Some schools are reducing teaching assistants and SEND pupils are being caught up in ‘a black hole of no support’, says one SEND specialist
There is a worrying trend that I have noticed over the past couple of years of visiting Sencos in secondary schools all around the UK. In some schools, teaching assistants are disappearing from our secondary classrooms in alarming numbers, despite the fact that the overall number of teaching assistants working in secondary schools has increased.
It’s true that some schools are recruiting more TAs, but I have found that others have half as many teaching assistants as they had two years ago. And, meanwhile, the number of children with special educational needs and disabilityand complex needs is increasing.
Part of the problem, one Senco told me, is that children are coming to secondary school with unidentified SEND. Her school sets the SEND budget ─ including the budget to pay teaching assistants’ salaries ─ based on the number of pupils with education health and care plans. But when pupils with SEND are identified in Year 7, she then has to fight for funds to cover their support.
This particular Senco doesn’t blame the feeder primary schools for not identifying needs sooner; she understands that they, too, are under great pressure. However, budget constraintsmean that her ability to share out her support staff is already severely limited. Intervention groups are being cancelled and well-qualified members of staff are being made redundant. As a result, more pupils with SEND are failing to make progress at her school, challenging behaviour is increasing and more children are being permanently excluded.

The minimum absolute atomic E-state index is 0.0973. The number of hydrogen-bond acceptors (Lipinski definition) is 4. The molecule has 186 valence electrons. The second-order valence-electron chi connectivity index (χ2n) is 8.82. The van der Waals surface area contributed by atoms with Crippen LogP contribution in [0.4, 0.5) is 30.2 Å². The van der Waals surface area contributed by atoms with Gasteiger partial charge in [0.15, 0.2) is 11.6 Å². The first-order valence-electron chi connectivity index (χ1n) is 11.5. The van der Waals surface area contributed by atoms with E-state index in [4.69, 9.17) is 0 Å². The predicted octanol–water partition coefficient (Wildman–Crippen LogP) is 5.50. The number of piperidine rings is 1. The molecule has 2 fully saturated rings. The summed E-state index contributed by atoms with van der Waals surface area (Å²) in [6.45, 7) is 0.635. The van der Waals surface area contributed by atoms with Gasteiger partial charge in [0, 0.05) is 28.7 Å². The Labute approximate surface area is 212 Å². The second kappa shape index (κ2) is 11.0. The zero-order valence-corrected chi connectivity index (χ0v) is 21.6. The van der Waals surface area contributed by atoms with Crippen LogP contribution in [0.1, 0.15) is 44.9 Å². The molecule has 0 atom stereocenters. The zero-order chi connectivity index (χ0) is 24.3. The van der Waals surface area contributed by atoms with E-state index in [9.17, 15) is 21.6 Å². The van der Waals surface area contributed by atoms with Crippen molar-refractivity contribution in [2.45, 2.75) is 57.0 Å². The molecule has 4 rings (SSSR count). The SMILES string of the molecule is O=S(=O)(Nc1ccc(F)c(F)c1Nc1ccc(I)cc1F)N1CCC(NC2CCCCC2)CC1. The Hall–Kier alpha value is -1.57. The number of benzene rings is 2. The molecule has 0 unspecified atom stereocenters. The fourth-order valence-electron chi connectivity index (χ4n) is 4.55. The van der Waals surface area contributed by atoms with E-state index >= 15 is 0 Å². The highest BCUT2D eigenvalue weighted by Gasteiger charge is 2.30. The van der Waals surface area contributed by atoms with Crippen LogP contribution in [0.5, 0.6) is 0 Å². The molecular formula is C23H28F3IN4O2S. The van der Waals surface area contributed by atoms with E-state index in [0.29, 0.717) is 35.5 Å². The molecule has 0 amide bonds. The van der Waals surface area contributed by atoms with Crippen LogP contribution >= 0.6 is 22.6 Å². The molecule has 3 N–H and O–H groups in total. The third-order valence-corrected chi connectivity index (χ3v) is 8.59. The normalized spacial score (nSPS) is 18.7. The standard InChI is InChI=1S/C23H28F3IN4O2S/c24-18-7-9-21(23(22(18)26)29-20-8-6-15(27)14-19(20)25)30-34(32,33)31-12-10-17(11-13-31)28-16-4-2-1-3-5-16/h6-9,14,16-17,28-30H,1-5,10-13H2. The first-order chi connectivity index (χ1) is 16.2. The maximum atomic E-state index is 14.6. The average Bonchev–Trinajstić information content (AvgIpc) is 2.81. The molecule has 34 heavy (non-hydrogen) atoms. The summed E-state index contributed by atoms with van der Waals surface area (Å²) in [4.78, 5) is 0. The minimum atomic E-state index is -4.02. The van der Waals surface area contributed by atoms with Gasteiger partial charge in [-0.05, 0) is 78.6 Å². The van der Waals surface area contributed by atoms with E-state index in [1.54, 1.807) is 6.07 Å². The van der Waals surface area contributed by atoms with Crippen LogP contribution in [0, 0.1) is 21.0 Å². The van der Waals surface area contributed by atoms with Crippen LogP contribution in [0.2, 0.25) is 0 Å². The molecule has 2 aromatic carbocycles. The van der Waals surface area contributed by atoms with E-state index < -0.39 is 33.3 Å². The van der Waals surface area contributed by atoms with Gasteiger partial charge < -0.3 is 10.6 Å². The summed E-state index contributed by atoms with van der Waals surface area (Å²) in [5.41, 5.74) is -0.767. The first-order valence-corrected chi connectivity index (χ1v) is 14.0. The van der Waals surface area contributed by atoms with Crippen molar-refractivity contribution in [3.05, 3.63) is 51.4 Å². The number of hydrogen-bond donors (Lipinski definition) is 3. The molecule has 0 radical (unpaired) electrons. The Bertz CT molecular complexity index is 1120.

‘Cuts are likely to hit learning support hard’
Given this, is it really any wonder that we hear of headteachers who actively dissuade parents from sending children with SEND to their school because they “won’t be able to meet their needs”?
I have never seen Sencos so worried about their ability to meet the support needs of the SEND pupils coming in the next academic year. The looming shortfalls and redundancies are likely to hit learning support hard. And without that support, I wonder where all the children with SEND are going to go.
The notional support of an extra £6,000 that schools are supposed to spend on a child with SEND from their devolved budgetis crippling for some. Many headteachers I have spoken to spend way above that on staffing, resources, training, and specialist advice for some children anyway. The situation is not sustainable.
Fewer teaching assistants in some schools means that access to mainstream education is being eroded in places, and while I believe that special schools are right for some children, there are many other able pupils out there who are now being caught up in a black hole of poor or no support.
I’m not sure what the answer is, but as school budgets continue to tighten, you can be sure that learning support, and the pupils who depend on it, will be the first to feel the pinch.
Lynn McCann is an autism specialist, teacher and consultant at Reachout ASC. Her book, How to Support Pupils with Autism Spectrum Condition in Primary School, was published in January 2017.